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13 May 5, 2015 Wolf Kleinert Constructing an Angle Beam Probe With Predefined Angle of Refraction and Pre-defined Delay Line v w Transferring the sound path for each angle g from a given straight beam probe to the angle beam probe to be modeled. (Not only in the 2D plane, but as well in the 3D space) MW M‘ W‘

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14 May 5, 2015 Wolf Kleinert Result (Probe Similar to the MWB 60-4) Transducer Shape Cross Section Longitudinal Section Longitudinal Section after coordinate transformation

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15 May 5, 2015 Wolf Kleinert True DGS Technology Drives Accuracy DGS software in our instruments will support both probes Current Technology OVER Sizing NEW Technology PRECISE Sizing

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16 May 5, 2015 Wolf Kleinert Curved Coupling Surfaces For concave test surfaces the Standard EN 583-2 requests matching of the delay line of the probe to the surface of the test piece in all cases unless the diameter is large enough to ensure good coupling. (The following figure is taken from the European Standard EN 583-2) For convex surfaces matching is required when: In these cases the EN 583-2 does not allow the use of the DGS method. The model described above can nevertheless be easily expanded to curved coupling surfaces to ensure even in these cases the validity of the DGS method.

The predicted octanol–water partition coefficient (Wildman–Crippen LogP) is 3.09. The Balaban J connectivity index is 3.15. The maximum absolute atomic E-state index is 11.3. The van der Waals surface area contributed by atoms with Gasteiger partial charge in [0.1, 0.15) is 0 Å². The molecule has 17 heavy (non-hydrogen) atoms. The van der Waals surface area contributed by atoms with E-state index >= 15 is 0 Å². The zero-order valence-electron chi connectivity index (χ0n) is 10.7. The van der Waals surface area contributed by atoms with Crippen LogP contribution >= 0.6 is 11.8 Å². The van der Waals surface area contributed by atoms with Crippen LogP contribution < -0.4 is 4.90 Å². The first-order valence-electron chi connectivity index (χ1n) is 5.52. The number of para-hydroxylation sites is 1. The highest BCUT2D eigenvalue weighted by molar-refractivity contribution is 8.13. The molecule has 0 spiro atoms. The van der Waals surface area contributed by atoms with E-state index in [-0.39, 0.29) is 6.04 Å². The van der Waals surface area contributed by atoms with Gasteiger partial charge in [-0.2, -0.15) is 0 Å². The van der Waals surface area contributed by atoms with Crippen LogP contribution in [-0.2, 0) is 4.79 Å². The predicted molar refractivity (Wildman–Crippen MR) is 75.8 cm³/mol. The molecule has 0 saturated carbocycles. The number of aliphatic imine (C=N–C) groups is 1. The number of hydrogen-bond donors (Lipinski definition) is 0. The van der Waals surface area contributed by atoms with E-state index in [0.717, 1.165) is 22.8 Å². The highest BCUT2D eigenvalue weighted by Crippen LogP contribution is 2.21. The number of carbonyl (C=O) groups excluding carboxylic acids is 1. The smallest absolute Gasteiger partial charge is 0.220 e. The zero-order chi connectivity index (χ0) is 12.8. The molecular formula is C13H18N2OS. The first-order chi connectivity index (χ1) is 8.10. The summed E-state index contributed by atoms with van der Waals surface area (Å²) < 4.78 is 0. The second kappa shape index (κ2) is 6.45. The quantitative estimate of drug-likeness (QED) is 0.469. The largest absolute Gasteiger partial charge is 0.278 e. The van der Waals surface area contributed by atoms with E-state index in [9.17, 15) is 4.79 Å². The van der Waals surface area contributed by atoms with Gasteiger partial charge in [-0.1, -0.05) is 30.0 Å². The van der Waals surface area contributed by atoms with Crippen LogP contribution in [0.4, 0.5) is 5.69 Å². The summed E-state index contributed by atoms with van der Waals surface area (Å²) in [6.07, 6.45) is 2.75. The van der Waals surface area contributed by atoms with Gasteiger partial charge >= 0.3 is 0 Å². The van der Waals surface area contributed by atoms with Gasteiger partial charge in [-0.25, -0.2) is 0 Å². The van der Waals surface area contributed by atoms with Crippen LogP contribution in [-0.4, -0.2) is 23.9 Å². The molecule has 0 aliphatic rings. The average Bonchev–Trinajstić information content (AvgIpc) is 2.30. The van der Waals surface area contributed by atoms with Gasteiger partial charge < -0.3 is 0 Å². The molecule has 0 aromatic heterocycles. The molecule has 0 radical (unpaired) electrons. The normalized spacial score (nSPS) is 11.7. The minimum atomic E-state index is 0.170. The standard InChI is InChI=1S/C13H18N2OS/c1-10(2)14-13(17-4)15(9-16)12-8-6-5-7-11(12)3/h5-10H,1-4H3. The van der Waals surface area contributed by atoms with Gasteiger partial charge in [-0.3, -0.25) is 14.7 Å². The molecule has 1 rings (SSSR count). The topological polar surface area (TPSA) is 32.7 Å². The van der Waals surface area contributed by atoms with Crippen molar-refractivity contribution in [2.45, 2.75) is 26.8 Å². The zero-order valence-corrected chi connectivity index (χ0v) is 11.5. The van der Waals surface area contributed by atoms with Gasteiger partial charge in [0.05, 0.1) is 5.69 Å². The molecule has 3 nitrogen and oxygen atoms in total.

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17 May 5, 2015 Wolf Kleinert Positive Phasing Angles The delay laws can be calculated directly when positive phasing angles are used, by comparing the position and orientation of the original transducer with those of the virtual transducer. The delay laws follow then from the distances between the transducer elements of the original and the virtual transducer:

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18 May 5, 2015 Wolf Kleinert Necessary Additional Matching Using Negative Phasing Angles

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19 May 5, 2015 Wolf Kleinert Phased Array Angle Beam Probe MWB 56-4 trueDGS, 45° Phasing

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20 May 5, 2015 Wolf Kleinert Phased Array Angle Beam Probe MWB 56-4 trueDGS, 60° Phasing

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21 May 5, 2015 Wolf Kleinert Phased Array Angle Beam Probe MWB 56-4 trueDGS, 70° Phasing

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22 May 5, 2015 Wolf Kleinert Summary of the Evaluation Significantly improved DGS accuracy can be achieved with this new trueDGS technology without any „Focus Pocus“, if the angle beam probe is designed according to the trueDGS technology: „Focus Physics“ Phasing angle in steel [°] Sound path to the near field end Sound path [mm] Single ElementPhased Array All measurements were done manually

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Copyright © 2009 Pearson Education, Inc. Chapter 32 Light: Reflection and Refraction.